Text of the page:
The process of calculating the support obligations for someone who is self-employed is much more complicated than it is to calculate support obligations for someone who is a salaried employee. Self-employed individuals have some ability to manipulate their income, or at least how it appears on their tax return. They can structure their affairs to pay significantly less tax than their employee counterparts. That reality led the courts to consider the fairest way to calculate income for support purposes.
One of the reasons the Child Support Guidelines, and subsequently the Spousal Support Advisory Guidelines, were implemented was to create uniformity in the way that support is calculated for separated parents and spouses. Ideally, people of the same financial means should be paying the same amount of support. However, people who are self-employed have a wide range of tools available to them so that they pay less tax, and thereby have more money in their pocket, than their salaried colleagues being paid the same amount. The courts decided that the fairest approach to determining support was to figure out a way to ensure that people with the same amount of money in their pockets every month paid the same amount of support, regardless of how they earned that money.
There are a few ways that the court may adjust the self-employed person’s income to adjust for tax savings and other advantages of being self-employed:
1. Some self-employed individuals create a corporation and are paid through that corporation. This allows them to pay themselves by way of dividends, which are taxed at a much lower rate than a salary. The Child Support Guidelines provide for a specific mechanism by which the person’s income is adjusted to take into account the tax benefits of dividends. That adjustment results in a higher income appearing in the support calculations than appears on that person’s tax return.
2. Self-employed individuals, who have a corporation, can leave some of the money they earn in the corporation, which means that income never shows up on the business owner’s tax return. Business owners can thereby keep savings in the corporation and invest the entire amount, where a salaried employee has to create savings from his or her after-tax income. The Guidelines make things fairer by requiring that any money that the business earns, which is not required for the ongoing operation of the business, be added into the owner’s income for child support purposes.
3. Some business owners reduce their amount of tax for the family by dividing the income between several family members, such as a spouse, children, or the owner’s parents. The amount that these family members receive may not reflect the work that they do for the business. These payments may be designed to divide the income due to the owner across several tax returns so that it is taxed at a lower rate. The Guidelines take into consideration payments that the business makes to non-arm’s length individuals when calculating the business owner’s income for support purposes.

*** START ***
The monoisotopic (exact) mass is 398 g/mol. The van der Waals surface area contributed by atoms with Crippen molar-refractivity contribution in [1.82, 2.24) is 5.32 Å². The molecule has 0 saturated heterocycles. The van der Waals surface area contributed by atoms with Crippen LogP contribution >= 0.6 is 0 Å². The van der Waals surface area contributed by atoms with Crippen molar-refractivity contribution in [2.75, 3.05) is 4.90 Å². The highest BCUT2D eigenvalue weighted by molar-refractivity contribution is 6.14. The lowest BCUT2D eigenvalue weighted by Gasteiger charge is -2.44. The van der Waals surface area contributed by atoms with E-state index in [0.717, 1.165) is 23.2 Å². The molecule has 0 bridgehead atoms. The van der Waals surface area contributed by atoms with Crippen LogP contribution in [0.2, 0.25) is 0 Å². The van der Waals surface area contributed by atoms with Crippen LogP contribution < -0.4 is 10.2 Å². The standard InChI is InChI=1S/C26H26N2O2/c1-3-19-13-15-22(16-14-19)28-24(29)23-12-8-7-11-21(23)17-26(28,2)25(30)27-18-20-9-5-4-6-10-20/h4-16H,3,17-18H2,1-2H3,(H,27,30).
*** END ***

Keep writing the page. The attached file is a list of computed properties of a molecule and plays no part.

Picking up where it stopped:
4. Business owners can also write-off many expenses in the business, some of which may also have a personal benefit to the business owner. An obvious example is a cellular phone. The business owner likely requires a cellular phone for business purposes, which makes it a legitimate deduction for tax purposes, but as a result, the business owner does not need a personal cell phone and avoids that expense. Some expenses can have quite a large personal components and the business owner can receive significant benefits without reporting additional income on his or her tax return. The Guidelines require that the personal component to business expenses be added back to the business owner’s income for support purposes.
As it is evident from above, many of these strategies have significant tax advantages for the business owner that allows him or her to pay less tax than a salaried employee. The law requires that an additional adjustment be made to take into account the tax savings that business owners can enjoy but salaried employees cannot. To accomplish this, the law does not just add back the amount of personal expenses or other amounts that do not appear on the business owner’s tax return, but also adds back the tax savings as well. This is called “grossing up” the support payers income for tax. For higher income individuals, this additional amount can be significant. The highest tax bracket is around 43%. This means that the law requires that for every dollar of income that the business owner is able to take off his or her tax return, $1.43 is added back to that reported income for support purposes. This is fair because the adjustments looks at how much money the business owner gets to put in his or her pocket and then bases support on how much a salaried employee would have to earn to have that same amount of money in his or her pocket.
The above are just some of the examples of adjustments to reported income that the law makes when determining income for support purposes. Income for support can be much higher than the “total income” as reported on a tax return. In any support case, it is important for both the support payor and the support recipient to speak to a lawyer to make sure that the level of support is appropriate.
You can get a lot more information about Ontario Family Law issues, including a comprehensive explanation of parenting cases (parenting time and decision making), child support, spousal support, property division, and most other common family law issues by downloading this $9.99 Kindle eBook, Kobo eBook, or iBook for your iPad or iPhone or ordering it from Amazon as a paperback. But to understand how the law works precisely in your situation, it is always best to speak to a good Family Law Lawyer.
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